It may often be months before the effort to walk is successful, but, if the child is allowed to creep without being interfered with, it will in time begin to walk without instruction. The efforts of walking, standing, and sitting can not be ascribed to any knowledge of the advantage of those actions. They rather arise from the growing power of the will in connection with the muscles and motor nerves, bringing those organs into the modes of action which will prove in later life to be of most advantage to the body, just as has regularly happened to our ancestors. So deeply have the traces of these motive impulses been impressed, so often has the will gone on these nerve paths and no others, that they are followed at once as soon as the motive impulses of the new-born man are developed. In other words, the efforts are instinctive. The child walks when the inclination to change place is so strong that creeping does not satisfy it, or when it wills to walk, as it sits up or stands when its will to do so is strong enough to command the requisite muscular action. A child observed by me, which could already stand well, all at once, at the end of the fifth quarter-year, for the first time ran around a table, unsteadily, like a drunken man, but without falling. From that day on it went erect, at first hurriedly, then trotting with extended arms, as if to keep from falling, then slower and more firmly. In the course of the next month it went over a door-sill an inch high between two rooms, but holding on to something, and frequently lifting its foot up too high or stamping it down, like one afflicted with a spinal disease. Its will had not yet full control of its muscles, and it could not measure the force of its efforts.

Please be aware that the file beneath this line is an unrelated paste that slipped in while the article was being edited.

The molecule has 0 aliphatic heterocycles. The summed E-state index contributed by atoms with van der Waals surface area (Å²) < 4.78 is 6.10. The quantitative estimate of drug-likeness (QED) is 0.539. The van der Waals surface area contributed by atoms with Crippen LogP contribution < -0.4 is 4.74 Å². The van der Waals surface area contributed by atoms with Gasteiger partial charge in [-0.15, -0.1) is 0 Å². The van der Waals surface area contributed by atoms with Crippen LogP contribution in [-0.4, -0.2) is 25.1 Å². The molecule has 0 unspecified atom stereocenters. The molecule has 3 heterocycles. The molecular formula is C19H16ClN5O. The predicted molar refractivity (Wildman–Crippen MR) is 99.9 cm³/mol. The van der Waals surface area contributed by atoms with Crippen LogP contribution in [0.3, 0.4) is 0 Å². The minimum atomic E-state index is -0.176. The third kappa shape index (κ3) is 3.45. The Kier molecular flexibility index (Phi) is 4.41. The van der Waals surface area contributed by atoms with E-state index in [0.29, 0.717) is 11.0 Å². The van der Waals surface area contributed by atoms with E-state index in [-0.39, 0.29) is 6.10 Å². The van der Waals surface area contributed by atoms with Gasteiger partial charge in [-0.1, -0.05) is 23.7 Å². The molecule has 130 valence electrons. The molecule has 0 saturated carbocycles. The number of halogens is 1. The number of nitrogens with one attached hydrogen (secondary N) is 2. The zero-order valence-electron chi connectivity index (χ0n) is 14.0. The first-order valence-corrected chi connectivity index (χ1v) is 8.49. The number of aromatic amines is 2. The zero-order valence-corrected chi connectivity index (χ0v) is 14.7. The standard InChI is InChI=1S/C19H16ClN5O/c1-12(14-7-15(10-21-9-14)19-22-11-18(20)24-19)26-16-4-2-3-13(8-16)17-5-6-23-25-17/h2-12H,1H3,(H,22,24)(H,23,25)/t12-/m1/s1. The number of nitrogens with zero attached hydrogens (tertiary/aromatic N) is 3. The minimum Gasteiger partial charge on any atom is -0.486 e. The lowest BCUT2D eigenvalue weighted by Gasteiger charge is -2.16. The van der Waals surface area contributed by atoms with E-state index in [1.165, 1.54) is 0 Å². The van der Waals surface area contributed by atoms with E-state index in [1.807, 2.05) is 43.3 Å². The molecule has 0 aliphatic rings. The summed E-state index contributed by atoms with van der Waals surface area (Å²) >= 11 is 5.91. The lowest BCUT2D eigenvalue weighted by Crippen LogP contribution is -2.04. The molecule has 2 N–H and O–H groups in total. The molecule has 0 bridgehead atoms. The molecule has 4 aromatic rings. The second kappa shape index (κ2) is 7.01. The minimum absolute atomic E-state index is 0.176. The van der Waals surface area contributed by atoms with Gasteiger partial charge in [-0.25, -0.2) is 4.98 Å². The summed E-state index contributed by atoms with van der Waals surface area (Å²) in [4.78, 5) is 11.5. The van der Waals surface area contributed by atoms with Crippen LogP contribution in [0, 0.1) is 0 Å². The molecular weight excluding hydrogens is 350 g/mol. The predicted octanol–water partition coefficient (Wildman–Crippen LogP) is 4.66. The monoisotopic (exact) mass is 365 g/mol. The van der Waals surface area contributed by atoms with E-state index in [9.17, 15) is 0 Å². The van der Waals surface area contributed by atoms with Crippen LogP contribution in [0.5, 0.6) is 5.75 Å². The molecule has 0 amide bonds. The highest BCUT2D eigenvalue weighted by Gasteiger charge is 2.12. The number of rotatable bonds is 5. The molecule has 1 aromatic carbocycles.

The movements of grasping afford interesting objects of observation. Their development has to be watched with care, for it sometimes takes place at a bound from a lower to a higher degree; at others, proceeds very slowly. A pencil put in the little hand was clasped by the fingers during the first quarter-year; the thumb participated in the action, but not independently—rather as if it were one of the fingers—and the infant did not seem to be aware that it had anything in its hand, holding the object mechanically, as it were. If, at this time, one puts his finger into the child's hand, it will seem to grasp it and hold it, the more so as it keeps a tight hold when the finger is moved back and forth. The action is, however, wholly reflex; there is no intended grasping. The first real effort to take hold of an object was observed in the seventeenth week, when the infant reached after a little India-rubber ball which was near it. When the ball was put into its hand it held it tight for a long time, brought it to its mouth, held it close before its eyes, and looked at it with a peculiar, novel, intelligent expression. On the next day it made many awkward but earnest attempts to take hold of objects of all kinds which were presented before it, fixing its eyes fast upon them, and reaching after things which were too far for it to seize. On the following day, it seemed to give it pleasure to take hold again and again of everything which was within its reach. Wonder was also mingled with its pleasure, and another step was noticed in the development of the infant mind. Toward the end of the fourth month the child raised its arms toward its parents with an indescribable expression of longing. The transition, from grasping after indifferent things so as to take them to itself to reaching after its parents to get nearer to them, was sudden. On the other hand, its own arms and feet appeared to the child for months as something strange, not belonging to it, and it would stare at them and examine them as it did with other objects which engaged its attention. It would take hold of its feet and bring them to its lips; it would bite its arm even in the fifth quarter-year, so as to cause it to cry out in pain; it would offer biscuit to its foot to eat, as it did to its wooden horses. There appeared, as yet, no sign of self-consciousness. The unintermitted grasping of objects leads gradually to the comprehension and knowledge of separate existences and the seclusion of self.